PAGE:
When starting new employees in your company, there are certain things you need to do first up to ensure they're successful. This means you need to onboard them properly.
In today’s fast-paced world, every company has their unique way of onboarding employees to get them up to speed quickly. Some companies don’t even bother with an onboarding process. Others spend hours upon hours creating detailed manuals and guides that overwhelm new employees.
What if you could cut all that time out by using a simple employee onboarding template or checklist?
An effective new employee onboarding template will help new hires get started quickly and efficiently.
If you're looking for ways to improve your business, consider adding an employee onboarding template to your workflow. If you don't already have one, use the Nimbus new employee onboarding template as your checklist to start your new hires the right way.

How to Use the Nimbus Client Proposal Template

Add in the following details:

Client Details

    The details you need to include:

  • Name of the client, along with any personal details, including the date of the proposal.
  • The purpose of the proposal.
  • The problem statement or the client's pain points.
  • Any resources your client may use or need.
Your Solution, The Plan, and The Price

    Include details such as:

  • What you are offering.
  • What your client will need to do.
  • What the investment is for your client.
Next Steps
  • Detail what your client needs to do next and what they can expect when they do. Also, include a link or button for them to accept the proposal.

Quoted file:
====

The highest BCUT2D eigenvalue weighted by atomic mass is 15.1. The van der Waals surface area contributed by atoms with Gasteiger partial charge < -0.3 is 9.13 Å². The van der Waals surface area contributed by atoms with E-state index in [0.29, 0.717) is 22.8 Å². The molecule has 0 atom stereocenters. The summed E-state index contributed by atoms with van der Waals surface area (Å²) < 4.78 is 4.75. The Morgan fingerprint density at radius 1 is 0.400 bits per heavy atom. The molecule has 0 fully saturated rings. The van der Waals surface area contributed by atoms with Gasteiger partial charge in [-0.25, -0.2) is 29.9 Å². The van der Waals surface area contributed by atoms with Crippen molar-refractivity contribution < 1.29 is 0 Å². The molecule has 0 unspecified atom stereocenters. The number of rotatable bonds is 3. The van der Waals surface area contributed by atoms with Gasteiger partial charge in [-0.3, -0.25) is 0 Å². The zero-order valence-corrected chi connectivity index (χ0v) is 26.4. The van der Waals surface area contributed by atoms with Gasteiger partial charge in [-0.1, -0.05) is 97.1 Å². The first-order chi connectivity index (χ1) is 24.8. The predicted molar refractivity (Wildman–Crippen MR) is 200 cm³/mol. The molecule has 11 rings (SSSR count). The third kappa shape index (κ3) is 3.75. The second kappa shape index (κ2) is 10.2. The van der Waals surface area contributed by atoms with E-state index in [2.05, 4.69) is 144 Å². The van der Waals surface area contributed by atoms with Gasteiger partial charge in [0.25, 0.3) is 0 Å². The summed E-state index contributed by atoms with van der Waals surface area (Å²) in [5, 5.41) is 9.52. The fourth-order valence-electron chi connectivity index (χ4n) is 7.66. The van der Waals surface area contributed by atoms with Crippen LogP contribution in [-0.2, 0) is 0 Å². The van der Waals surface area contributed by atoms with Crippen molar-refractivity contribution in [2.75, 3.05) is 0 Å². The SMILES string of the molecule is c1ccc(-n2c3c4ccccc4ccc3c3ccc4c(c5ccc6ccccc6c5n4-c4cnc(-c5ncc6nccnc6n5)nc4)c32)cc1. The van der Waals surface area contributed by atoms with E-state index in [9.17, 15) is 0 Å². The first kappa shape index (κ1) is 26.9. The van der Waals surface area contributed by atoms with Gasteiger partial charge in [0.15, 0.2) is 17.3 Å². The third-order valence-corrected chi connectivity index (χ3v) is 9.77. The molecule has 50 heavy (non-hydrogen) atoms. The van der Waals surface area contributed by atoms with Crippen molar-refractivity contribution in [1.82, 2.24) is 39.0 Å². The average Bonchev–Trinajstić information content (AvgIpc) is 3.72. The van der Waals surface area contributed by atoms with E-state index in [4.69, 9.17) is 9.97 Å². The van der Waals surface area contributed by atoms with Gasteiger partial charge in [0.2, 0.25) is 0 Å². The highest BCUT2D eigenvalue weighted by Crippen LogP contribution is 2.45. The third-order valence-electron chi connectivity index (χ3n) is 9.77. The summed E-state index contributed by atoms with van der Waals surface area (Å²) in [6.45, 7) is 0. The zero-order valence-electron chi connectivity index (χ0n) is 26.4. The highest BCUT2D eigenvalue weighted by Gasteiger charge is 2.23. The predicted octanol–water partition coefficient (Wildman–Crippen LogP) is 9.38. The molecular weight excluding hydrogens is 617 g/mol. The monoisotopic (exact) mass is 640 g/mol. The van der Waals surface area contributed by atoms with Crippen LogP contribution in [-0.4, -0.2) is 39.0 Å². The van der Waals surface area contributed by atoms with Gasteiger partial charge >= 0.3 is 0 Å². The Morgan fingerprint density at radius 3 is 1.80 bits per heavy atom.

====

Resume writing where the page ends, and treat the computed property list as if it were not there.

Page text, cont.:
What is a Client or Business Proposal Template?

Also referred to as a business proposal template, it's a document that outlines the services or products you want to provide to a particular customer. Client proposal and business proposal is usually used interchangeably.

    It can be used for different purposes, such as:

  • Pitching investors on an idea that will provide a return on their investment.
  • Offering a product or service.

A client proposal template can be used by businesses to showcase what they offer and convince the reader to choose them over others.

What Are the Different Business Proposal Types?

    The different types of business proposals include:

  • Product proposal — This is used to describe a new product your business intends to produce.
  • Service proposal — This is used to describe the services you or your business plan to provide.
  • Project proposal — This is used to describe a project that needs to be started to achieve an outcome, and what the scope of the project will be.
  • Solution proposal — This is used to detail the solutions your business offers to solve your customer's problem.
  • Benefit proposal — This is used to describe benefits that clients will receive when they work with you and your business.

The person you send a proposal to will affect what you include in it. If it's solicited, which means someone has asked for one, you'll need to tailor your business proposal so that it includes all the details requested.

If it's unsolicited, meaning no one has asked for one, you can still write a good one. You need to do your research and use a similar format you have used successfully.

Format for a Business Proposal

A good business proposal has many components. Here are a few of them.

1. The purpose of the proposal

This describes why you created the proposal. Is it a solicited or unsolicited proposal? You will have a better chance of success if it's solicited, which means a prospective customer has specifically asked for it.

2. What problem you can solve